Diary of a Globetrotting Family
Roller coasters at LEGOLAND Malaysia, sheer terror, new games, food is learning, and 150 days on the road
From our south-facing, high-rise apartment rental across from LEGOLAND Malaysia, we could see Singapore. In the morning, I’ve especially loved going onto our balcony with a cup of coffee and my trusty, fixed-up laptop, to get in a little writing before Jodie and the kids wake up.
I’ll look out toward the end of the Malay Peninsula and the island-nation on the other side of the Johore Strait. Sometimes, clouds and rain would completely obscure the bright, white, and gray high rises of Singapore. Sometimes they would gleam, as if I were staring into some alternate realm.
It’s been quite a week of different worlds. We begin in a world of imagination, with daily visits to LEGOLAND Malaysia. But we’ll end in Singapore, a city-nation unlike any place I’ve been so far.
We would also cross a border of our own: 5 months, or 150 days, since we left home.
Home was 150 days ago
On Aug. 18, 2022, we left. Five months ago.
Our home? Ready to be rented out. Our stuff? We’d sold, donated, rehoused, or otherwise chucked about 90% of what we owned. We’d sold the camper and one car—and soon would be selling our trusty Subaru Outback. From Oregon, we’d spend the next few weeks in Washington State, mostly for some of our travel content projects (like Vancouver, Union Gap, the FRS Clipper, Zillah, Seattle Southside, and Mesquite TX).
In late September, about 5 weeks after we left Eugene, we went to Mexico for 6 weeks. Since then, we’ve been to Thailand, Cambodia, Vietnam, and Malaysia—with Singapore now on the literal and travel itinerary horizon.
About that count
As I write this, I realize I need to address a wee issue. Some might even say an inaccuracy.
Figuring out that we would cross this milestone while at LEGOLAND Malaysia, we counted back to Day 150 based on when we left Eugene. But when I’ve been putting together these wee travel diaries, the week count is based on when we left the USA. I’m just going to leave that as-is, but that’s why the Day 150 doesn’t sync up with Week 17.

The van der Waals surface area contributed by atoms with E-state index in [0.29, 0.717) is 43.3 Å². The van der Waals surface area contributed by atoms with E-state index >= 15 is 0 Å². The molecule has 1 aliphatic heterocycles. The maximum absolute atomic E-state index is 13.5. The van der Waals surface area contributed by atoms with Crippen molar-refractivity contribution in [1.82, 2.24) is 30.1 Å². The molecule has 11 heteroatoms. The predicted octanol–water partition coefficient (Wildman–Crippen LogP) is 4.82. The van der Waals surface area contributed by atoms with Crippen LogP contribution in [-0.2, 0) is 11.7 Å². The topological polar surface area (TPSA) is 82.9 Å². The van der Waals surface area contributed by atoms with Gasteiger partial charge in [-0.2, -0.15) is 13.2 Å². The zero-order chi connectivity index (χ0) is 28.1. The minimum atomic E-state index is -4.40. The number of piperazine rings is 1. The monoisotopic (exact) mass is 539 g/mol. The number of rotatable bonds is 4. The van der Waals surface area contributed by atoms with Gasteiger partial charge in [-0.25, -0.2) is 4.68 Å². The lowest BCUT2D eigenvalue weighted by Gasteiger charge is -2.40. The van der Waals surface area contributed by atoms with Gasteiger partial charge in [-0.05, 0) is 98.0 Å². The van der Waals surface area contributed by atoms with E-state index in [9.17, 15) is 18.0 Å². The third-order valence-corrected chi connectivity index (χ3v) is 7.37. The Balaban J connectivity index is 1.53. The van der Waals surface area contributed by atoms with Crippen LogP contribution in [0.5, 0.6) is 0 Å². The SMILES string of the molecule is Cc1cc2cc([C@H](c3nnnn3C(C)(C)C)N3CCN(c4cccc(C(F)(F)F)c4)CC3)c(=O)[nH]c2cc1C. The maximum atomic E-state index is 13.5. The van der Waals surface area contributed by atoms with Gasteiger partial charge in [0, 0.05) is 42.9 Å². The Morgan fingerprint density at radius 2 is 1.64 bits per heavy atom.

It’s a bit weird, I know. But I think we’ll all manage. Or, as Connor would likely point out, of course it’s weird. So is our family.
The road ahead
I’m not very good at look-backs. Generally I’ve tried to focus on the here-and-now, with a touch of the what’s-ahead. But when I do take a moment, the moments are what come back to me.
Aster, coming in with me and Jodie at bedtime for the occasional “snuggle night.” Before going to sleep, one of her favorite things to do is curl up with me and watch while I catch up on my journaling for the day, usually followed by a few Spanish, French, Italian, or Japanese lessons in Duolingo.
Or there’s Connor, and his quickly growing mind, intelligence, empathy, and awareness. Though I could also wonder, thanks to our regular family watching of The Muppet Show, if he’s on a pre-pubescent mission to become a sort of long-haired version of Fozzie Bear. Connor is working on his one-liners, and has developed a sort of wide-mouthed “hah, hah,” not unlike Fozzie’s signature “wocka wocka.”
I also think of me and Jodie, on our cabin’s private balcony during our cruise in Vietnam’s Halong Bay. Or stepping out onto the streets of Bangkok, Thailand, together for the first time. Or, among my favorites, the four of us standing together in Cambodia, with the five towers of Angkor Wat behind us.
When we started these travels, we knew we wanted to be on the road for at least a year. Now, we’re nearly halfway to that first milestone.
We’re starting to look ahead, toward more of 2023 and beyond. From LEGOLAND Malaysia, we’ll cross the 6-month mark in Thailand. By the time we reach a year on the road, we’ll likely be RVing in Canada (and are on the lookout for a Class C RV, by the way).
You know what? Jodie and I are both confident that after a year, our traveling family will still be on the road—with no sign of stopping anytime soon. After all, LEGOLAND Malaysia is only one of about 10 LEGOLAND locations around the world…
This is the moment where perhaps we might have some sort of sagely parental or digital nomad wisdom to offer. Not really. Except for the basics.
We are living a dream come true, but it took a long time to line up our lives and circumstances so we could get underway.
If you’re wondering about how to get started on big travels like this, or little travels, or some other family or personal dream or goal entirely, then all we can say is this:
Get started. Make an initial move, no matter how small. Keep going, and see where each decision takes you.
Like us, you just might be surprised where you wind up.
Roller Coaster Girls
As the roller coaster zoomed down, I just happened to hear Aster exclaim, “Woo-hooooooo!”